Average Performance And Performance Per Watt
When we average the performance of all of these cards across all of our benchmarks, the GeForce GTX 750 Ti appears to perform a lot like AMD's older Radeon HD 7850. Although that's a decent accomplishment in and of itself, since the 7850 launched at $250 (and the only card in stock on Newegg still sells for $200), it's made even more impressive when you consider that the Maxwell-based board doesn't even need an auxiliary power connector.
AMD recently cut the prices on many Radeon R7 260X cards, improving their value. Sapphire's implementation comes overclocked from the factory, includes 2 GB of GDDR5 memory, and can be found for about $130, making it a good upgrade option for gaming at 1920x1080.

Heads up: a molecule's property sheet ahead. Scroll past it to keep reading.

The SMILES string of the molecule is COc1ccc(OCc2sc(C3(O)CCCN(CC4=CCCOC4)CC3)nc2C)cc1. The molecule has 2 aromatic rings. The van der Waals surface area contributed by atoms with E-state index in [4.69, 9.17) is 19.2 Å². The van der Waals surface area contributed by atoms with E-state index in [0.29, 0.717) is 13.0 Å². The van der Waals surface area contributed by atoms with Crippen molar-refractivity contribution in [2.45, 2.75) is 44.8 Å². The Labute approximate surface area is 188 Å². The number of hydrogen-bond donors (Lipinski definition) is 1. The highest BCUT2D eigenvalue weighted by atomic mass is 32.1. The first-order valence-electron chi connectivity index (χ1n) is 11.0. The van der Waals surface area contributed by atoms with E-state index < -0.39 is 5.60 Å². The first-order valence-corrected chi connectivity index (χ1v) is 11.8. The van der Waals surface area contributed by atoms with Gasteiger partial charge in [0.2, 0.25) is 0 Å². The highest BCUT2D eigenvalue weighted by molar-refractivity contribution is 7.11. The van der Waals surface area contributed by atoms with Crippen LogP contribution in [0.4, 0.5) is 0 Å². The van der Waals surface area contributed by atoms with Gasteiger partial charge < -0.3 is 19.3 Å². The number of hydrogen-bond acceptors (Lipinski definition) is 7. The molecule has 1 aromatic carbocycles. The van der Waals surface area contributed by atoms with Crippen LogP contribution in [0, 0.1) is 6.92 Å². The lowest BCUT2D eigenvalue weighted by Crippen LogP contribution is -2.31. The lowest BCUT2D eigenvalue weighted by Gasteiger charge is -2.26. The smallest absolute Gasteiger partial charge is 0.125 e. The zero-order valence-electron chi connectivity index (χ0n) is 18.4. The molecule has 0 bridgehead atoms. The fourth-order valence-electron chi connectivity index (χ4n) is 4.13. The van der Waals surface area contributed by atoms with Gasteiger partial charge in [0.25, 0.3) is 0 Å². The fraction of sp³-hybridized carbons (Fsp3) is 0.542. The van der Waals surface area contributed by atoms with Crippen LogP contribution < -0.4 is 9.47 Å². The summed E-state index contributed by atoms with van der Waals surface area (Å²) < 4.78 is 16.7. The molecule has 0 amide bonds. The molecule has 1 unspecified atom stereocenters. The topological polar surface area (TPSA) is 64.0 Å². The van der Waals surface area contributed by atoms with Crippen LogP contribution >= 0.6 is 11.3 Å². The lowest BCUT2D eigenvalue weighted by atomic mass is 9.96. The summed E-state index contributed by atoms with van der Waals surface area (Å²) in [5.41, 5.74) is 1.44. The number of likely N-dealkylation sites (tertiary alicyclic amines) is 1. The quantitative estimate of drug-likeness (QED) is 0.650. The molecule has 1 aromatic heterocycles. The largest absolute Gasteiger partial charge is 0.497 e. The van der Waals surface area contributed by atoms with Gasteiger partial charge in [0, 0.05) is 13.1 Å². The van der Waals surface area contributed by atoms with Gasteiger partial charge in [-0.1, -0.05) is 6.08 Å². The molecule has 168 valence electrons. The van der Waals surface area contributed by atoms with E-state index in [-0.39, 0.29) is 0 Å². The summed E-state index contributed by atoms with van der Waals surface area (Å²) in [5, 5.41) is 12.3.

Digging further, we took the average performance of all cards across five games, and then recorded detailed power usage stats during the runs. Using those results, we calculated the average frame rate per second per watt:
This is the chart that matters when you want to fold a 60 W TDP into the performance discussion. Nvidia's GeForce GTX 750 Ti really shines, almost doubling the performance/watt of AMD's Radeon R7 265 and Nvidia's GeForce GTX 650 Ti Boost. The Radeon R7 260X fares better, but still trails the GM107-based card's efficiency by a significant distance.